Marital Transition and Risk of Stroke
How Living Arrangement and Employment Status Modify Associations
Background and Purpose—There have been consistent findings reported that marital transition (ie, change in marital status during a given time period) is associated with risk of cardiovascular disease; however, few studies have been conducted on stroke risk, particularly stroke subtypes. Moreover, no studies have examined the moderating effect of living arrangement and employment status on the association between marital transition and stroke risk.
Methods—We examined sex-specific associations between marital transition and stroke risk using data from Japan Public Health Center–based Prospective Study. We included 24 162 men and 25 626 women who were married at prebaseline (5 years before baseline). Marital transition was determined by marital status at baseline. Weighted hazard ratios of stroke risk were estimated by Cox proportional regression analysis with inverse probability of weighting using a propensity score.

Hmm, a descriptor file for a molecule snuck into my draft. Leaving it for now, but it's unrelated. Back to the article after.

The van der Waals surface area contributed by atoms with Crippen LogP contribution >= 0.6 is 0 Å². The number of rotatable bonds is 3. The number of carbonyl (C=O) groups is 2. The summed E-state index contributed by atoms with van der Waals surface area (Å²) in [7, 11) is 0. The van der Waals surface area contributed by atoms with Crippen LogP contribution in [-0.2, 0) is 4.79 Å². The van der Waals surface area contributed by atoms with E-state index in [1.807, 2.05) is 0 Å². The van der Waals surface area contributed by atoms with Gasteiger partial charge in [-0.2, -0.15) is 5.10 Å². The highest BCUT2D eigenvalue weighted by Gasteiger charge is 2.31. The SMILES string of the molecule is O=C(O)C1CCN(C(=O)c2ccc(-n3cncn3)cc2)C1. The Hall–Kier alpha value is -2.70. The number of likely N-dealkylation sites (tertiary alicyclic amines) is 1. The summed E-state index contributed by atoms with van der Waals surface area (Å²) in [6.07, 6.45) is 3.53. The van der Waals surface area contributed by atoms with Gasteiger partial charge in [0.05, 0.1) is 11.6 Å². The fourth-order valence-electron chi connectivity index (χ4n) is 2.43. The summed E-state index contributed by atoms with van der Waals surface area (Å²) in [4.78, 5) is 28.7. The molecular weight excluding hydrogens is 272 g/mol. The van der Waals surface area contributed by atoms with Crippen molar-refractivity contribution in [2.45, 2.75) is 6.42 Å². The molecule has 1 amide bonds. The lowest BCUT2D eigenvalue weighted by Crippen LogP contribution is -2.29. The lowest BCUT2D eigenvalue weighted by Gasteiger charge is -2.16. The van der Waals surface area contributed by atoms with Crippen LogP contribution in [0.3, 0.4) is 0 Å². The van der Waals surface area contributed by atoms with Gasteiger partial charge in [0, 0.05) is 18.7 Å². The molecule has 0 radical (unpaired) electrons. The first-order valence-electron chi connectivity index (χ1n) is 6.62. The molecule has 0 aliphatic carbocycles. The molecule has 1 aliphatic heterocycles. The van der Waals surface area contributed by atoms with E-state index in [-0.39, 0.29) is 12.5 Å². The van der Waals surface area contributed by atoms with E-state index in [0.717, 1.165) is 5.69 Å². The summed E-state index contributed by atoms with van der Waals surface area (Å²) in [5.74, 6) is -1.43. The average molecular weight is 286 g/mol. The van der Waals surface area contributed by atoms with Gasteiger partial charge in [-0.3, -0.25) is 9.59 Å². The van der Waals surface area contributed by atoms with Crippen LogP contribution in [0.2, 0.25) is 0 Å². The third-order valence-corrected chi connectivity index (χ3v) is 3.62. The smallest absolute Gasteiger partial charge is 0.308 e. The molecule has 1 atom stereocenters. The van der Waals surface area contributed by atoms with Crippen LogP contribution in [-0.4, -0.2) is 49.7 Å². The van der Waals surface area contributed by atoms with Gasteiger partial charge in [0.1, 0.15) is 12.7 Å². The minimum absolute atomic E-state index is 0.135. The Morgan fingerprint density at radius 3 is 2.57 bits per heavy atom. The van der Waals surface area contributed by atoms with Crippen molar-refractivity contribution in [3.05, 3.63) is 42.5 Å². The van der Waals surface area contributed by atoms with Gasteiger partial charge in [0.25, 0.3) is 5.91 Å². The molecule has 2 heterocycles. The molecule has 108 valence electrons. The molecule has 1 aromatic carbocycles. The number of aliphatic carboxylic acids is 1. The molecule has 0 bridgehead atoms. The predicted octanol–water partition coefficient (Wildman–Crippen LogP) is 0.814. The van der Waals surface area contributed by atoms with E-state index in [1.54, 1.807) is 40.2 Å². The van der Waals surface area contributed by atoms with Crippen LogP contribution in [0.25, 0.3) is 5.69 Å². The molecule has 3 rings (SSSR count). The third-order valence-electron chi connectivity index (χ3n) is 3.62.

Results—An increased risk of stroke, particularly hemorrhagic stroke, was observed among men and women with marital transition (ie, married to unmarried); weighted hazard ratios (95% confidence interval [CI]) for men and women were 1.26 (1.13–1.41) and 1.26 (1.09–1.45), respectively. Participants with marital transition and lived with children had increased stroke risk. Living with parents buffered the increased stroke risk owing to marital transition among men; however, no such effect was identified among women. Elevated stroke risk owing to marital transition was magnified among women if they were unemployed; weighted hazard ratio=2.98 (95% CI, 1.66–5.33).
Conclusions—Living arrangement and employment status modified the positive associations between marital transition and stroke risk, which differed by sex.
- Received October 29, 2015.
- Revision received February 2, 2016.
- Accepted February 2, 2016.
- © 2016 American Heart Association, Inc.